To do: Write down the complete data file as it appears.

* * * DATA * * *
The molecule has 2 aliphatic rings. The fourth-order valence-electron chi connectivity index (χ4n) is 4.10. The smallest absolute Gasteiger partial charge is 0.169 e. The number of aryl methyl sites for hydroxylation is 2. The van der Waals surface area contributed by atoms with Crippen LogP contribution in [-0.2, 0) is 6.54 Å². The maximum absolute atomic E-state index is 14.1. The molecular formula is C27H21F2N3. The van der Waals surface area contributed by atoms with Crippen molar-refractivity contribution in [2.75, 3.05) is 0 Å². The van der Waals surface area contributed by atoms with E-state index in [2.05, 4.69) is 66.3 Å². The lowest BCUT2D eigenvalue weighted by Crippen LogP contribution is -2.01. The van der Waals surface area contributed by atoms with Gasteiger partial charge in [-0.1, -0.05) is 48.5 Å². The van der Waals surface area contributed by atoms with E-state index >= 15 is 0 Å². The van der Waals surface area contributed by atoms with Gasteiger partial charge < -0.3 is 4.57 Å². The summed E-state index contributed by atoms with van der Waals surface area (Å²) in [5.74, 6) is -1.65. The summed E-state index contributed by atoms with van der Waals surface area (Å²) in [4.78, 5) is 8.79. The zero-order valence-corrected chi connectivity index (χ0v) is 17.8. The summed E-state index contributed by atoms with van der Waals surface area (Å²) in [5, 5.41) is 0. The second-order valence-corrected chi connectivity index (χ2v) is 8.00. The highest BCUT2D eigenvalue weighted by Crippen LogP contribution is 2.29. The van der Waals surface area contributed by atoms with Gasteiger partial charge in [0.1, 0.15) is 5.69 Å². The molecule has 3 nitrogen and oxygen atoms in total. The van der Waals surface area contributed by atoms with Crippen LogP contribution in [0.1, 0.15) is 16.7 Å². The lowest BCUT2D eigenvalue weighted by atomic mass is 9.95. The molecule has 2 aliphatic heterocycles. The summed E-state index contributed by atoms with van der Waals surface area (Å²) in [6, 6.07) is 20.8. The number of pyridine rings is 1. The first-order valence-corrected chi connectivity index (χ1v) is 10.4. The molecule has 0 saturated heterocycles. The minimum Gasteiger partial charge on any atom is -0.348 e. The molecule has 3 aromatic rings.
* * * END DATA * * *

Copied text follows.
The molecule has 2 aliphatic rings. The fourth-order valence-electron chi connectivity index (χ4n) is 4.10. The smallest absolute Gasteiger partial charge is 0.169 e. The number of aryl methyl sites for hydroxylation is 2. The van der Waals surface area contributed by atoms with Crippen LogP contribution in [-0.2, 0) is 6.54 Å². The maximum absolute atomic E-state index is 14.1. The molecular formula is C27H21F2N3. The van der Waals surface area contributed by atoms with Crippen molar-refractivity contribution in [2.75, 3.05) is 0 Å². The van der Waals surface area contributed by atoms with E-state index in [2.05, 4.69) is 66.3 Å². The lowest BCUT2D eigenvalue weighted by Crippen LogP contribution is -2.01. The van der Waals surface area contributed by atoms with Gasteiger partial charge in [-0.1, -0.05) is 48.5 Å². The van der Waals surface area contributed by atoms with E-state index >= 15 is 0 Å². The van der Waals surface area contributed by atoms with Gasteiger partial charge < -0.3 is 4.57 Å². The summed E-state index contributed by atoms with van der Waals surface area (Å²) in [5.74, 6) is -1.65. The summed E-state index contributed by atoms with van der Waals surface area (Å²) in [4.78, 5) is 8.79. The zero-order valence-corrected chi connectivity index (χ0v) is 17.8. The summed E-state index contributed by atoms with van der Waals surface area (Å²) in [5, 5.41) is 0. The second-order valence-corrected chi connectivity index (χ2v) is 8.00. The highest BCUT2D eigenvalue weighted by Crippen LogP contribution is 2.29. The van der Waals surface area contributed by atoms with Gasteiger partial charge in [0.1, 0.15) is 5.69 Å². The molecule has 3 nitrogen and oxygen atoms in total. The van der Waals surface area contributed by atoms with Crippen LogP contribution in [0.1, 0.15) is 16.7 Å². The lowest BCUT2D eigenvalue weighted by atomic mass is 9.95. The molecule has 2 aliphatic heterocycles. The summed E-state index contributed by atoms with van der Waals surface area (Å²) in [6, 6.07) is 20.8. The number of pyridine rings is 1. The first-order valence-corrected chi connectivity index (χ1v) is 10.4. The molecule has 0 saturated heterocycles. The minimum Gasteiger partial charge on any atom is -0.348 e. The molecule has 3 aromatic rings.